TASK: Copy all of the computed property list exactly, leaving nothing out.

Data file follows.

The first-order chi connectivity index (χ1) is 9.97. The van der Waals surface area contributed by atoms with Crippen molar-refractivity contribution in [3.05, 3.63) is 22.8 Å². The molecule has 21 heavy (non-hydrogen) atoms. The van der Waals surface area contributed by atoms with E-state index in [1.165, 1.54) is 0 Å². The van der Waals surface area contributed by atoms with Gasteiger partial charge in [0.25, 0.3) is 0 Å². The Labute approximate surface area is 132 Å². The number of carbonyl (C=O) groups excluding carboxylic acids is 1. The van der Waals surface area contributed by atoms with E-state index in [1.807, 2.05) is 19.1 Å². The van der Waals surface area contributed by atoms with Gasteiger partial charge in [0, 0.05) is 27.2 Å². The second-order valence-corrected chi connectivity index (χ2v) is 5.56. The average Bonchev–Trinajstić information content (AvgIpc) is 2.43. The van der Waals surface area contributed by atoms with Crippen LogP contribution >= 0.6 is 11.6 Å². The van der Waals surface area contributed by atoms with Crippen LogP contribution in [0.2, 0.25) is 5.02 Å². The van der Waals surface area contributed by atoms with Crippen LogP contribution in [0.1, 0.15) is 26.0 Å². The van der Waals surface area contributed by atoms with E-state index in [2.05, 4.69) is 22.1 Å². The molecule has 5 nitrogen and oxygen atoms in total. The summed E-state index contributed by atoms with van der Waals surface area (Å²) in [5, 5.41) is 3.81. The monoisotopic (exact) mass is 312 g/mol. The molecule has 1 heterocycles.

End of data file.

The first-order chi connectivity index (χ1) is 9.97. The van der Waals surface area contributed by atoms with Crippen molar-refractivity contribution in [3.05, 3.63) is 22.8 Å². The molecule has 21 heavy (non-hydrogen) atoms. The van der Waals surface area contributed by atoms with E-state index in [1.165, 1.54) is 0 Å². The van der Waals surface area contributed by atoms with Gasteiger partial charge in [0.25, 0.3) is 0 Å². The Labute approximate surface area is 132 Å². The number of carbonyl (C=O) groups excluding carboxylic acids is 1. The van der Waals surface area contributed by atoms with E-state index in [1.807, 2.05) is 19.1 Å². The van der Waals surface area contributed by atoms with Gasteiger partial charge in [0, 0.05) is 27.2 Å². The second-order valence-corrected chi connectivity index (χ2v) is 5.56. The average Bonchev–Trinajstić information content (AvgIpc) is 2.43. The van der Waals surface area contributed by atoms with Crippen LogP contribution >= 0.6 is 11.6 Å². The van der Waals surface area contributed by atoms with Crippen LogP contribution in [0.2, 0.25) is 5.02 Å². The van der Waals surface area contributed by atoms with Crippen LogP contribution in [0.1, 0.15) is 26.0 Å². The van der Waals surface area contributed by atoms with E-state index in [2.05, 4.69) is 22.1 Å². The molecule has 5 nitrogen and oxygen atoms in total. The summed E-state index contributed by atoms with van der Waals surface area (Å²) in [5, 5.41) is 3.81. The monoisotopic (exact) mass is 312 g/mol. The molecule has 1 heterocycles.